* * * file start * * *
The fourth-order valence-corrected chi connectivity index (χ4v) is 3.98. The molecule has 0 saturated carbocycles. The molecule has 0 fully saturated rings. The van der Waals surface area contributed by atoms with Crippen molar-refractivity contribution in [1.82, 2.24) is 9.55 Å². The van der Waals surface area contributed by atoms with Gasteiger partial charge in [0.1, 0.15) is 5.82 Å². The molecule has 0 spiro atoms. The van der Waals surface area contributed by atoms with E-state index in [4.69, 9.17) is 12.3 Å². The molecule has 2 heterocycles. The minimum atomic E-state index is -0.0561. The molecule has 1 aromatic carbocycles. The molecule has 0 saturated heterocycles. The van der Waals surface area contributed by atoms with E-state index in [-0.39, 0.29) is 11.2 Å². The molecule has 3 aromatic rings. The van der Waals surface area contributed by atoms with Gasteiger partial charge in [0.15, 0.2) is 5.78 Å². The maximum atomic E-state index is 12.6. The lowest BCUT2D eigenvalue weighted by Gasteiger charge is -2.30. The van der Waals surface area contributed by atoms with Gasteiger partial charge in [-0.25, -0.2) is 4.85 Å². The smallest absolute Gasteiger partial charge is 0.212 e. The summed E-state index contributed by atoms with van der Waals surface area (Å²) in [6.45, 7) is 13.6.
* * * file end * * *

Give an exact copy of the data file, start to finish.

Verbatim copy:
The fourth-order valence-corrected chi connectivity index (χ4v) is 3.98. The molecule has 0 saturated carbocycles. The molecule has 0 fully saturated rings. The van der Waals surface area contributed by atoms with Crippen molar-refractivity contribution in [1.82, 2.24) is 9.55 Å². The van der Waals surface area contributed by atoms with Gasteiger partial charge in [0.1, 0.15) is 5.82 Å². The molecule has 0 spiro atoms. The van der Waals surface area contributed by atoms with E-state index in [4.69, 9.17) is 12.3 Å². The molecule has 2 heterocycles. The minimum atomic E-state index is -0.0561. The molecule has 1 aromatic carbocycles. The molecule has 0 saturated heterocycles. The van der Waals surface area contributed by atoms with E-state index in [-0.39, 0.29) is 11.2 Å². The molecule has 3 aromatic rings. The van der Waals surface area contributed by atoms with Gasteiger partial charge in [0.15, 0.2) is 5.78 Å². The maximum atomic E-state index is 12.6. The lowest BCUT2D eigenvalue weighted by Gasteiger charge is -2.30. The van der Waals surface area contributed by atoms with Gasteiger partial charge in [-0.25, -0.2) is 4.85 Å². The smallest absolute Gasteiger partial charge is 0.212 e. The summed E-state index contributed by atoms with van der Waals surface area (Å²) in [6.45, 7) is 13.6.